Oct 21, 2019 09:39 PM EDT
First Ever Race Competition of AI-Powered Drones To Debut This Fall
Artificial Intelligence (AI) is the thing of the future. But, hey, it's here and AI-powered drones are the new game-changers! Drone technology paired with AI technology is the next best thing. Drones have been used for aerial photography, military surveillance, military weaponry, and even for shipment and delivery of lightweight items. Now, innovators have turned drones into sporting equipment.
Just recently, Drone Racing League CEO and founder Nicholas Horbaczewski introduced to the world an autonomous drone racing event that will capitalize on artificial intelligence, leaving out human manipulation piloting the competition.
"Normally, human pilots are racing [the drones], but these are actually entirely raced by AI. We've created a whole new sport," Horbaczewski said. "And we're trying to push the boundaries of technology," Horbaczewski said in an interview on Fox's "Mornings with Maria".
"We're trying to really use sport to encourage AI innovation, as well as to create a visible platform that will track young people to technology, engineering and autonomous programming," he added.
Horbaczewski explained that the drone have 4 stereoscopic cameras that sees the race-course like a human being does. It then has a high-powered processor that decides the navigation by itself. The motion sensors will also help the drone navigate and avoid collisions.
Teams from different universities will be invited to program AI pilots that get loaded on drones and then race in complex, 3D courses at ultra-fast speeds. The drones' cruising speed can go as fast as 70 miles per hour.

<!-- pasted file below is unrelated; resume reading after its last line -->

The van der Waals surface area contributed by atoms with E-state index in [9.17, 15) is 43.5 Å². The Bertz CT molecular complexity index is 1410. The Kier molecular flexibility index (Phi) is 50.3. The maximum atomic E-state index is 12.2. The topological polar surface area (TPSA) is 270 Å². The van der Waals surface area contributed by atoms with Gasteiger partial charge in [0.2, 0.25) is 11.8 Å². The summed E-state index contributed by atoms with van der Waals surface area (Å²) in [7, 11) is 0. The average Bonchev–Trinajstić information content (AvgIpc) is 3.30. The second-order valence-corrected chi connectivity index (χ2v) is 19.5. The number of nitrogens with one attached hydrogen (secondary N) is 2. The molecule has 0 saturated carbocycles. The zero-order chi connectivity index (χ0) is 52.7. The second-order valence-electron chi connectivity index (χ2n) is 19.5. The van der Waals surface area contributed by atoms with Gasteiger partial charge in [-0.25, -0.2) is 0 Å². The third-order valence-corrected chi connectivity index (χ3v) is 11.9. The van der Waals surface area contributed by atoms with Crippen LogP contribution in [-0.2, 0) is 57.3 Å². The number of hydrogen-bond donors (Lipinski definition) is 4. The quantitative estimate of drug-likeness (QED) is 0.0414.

"It's really fun. The drones are incredibly loud and race really fast. Our human racing circuit has thousands of people in attendance," Horbaczewski exclaimed. He also added that the team with the fastest AI drone will be awarded $1 million at their world championship in Austin, Texas. Almost 400 teams from 81 different countries have applied to join the race. Only 9 of them were selected to compete in the said event.
Ryan Gury, Chief Technology Officer of the Drone Racing League (DRL), said in a separate interview with TechRepublic about the league's desire to push the boundaries of what drones can do. They have already done human-piloted drone races in the past and this one is a new spectacle tech audience and sporting fans would love to go see. He said, "Robotics is becoming more and more physical. The day that they start to outpace us is becoming inevitable. We want to be part of that conversation, help foster advanced robotics and create innovative competition where we can see advancement in robotics beat a human in a sport."
Thousands of university students, technologists, coders and drone enthusiasts entered the competition seeking to integrate artificial intelligence with drone machines to a fully autonomous flight. The real deal was to combine an AI framework into racing drones and pilot them at high-speeds without any GPS, data relay or human intervention through a complex aerial race course.
DRL announced ahead of their inaugural Artificial Intelligence Robotic Racing Circuit that they will have AI-powered drone races throughout the fall in Washington DC, Baltimore. As mentioned, the world championship will be in Austin.
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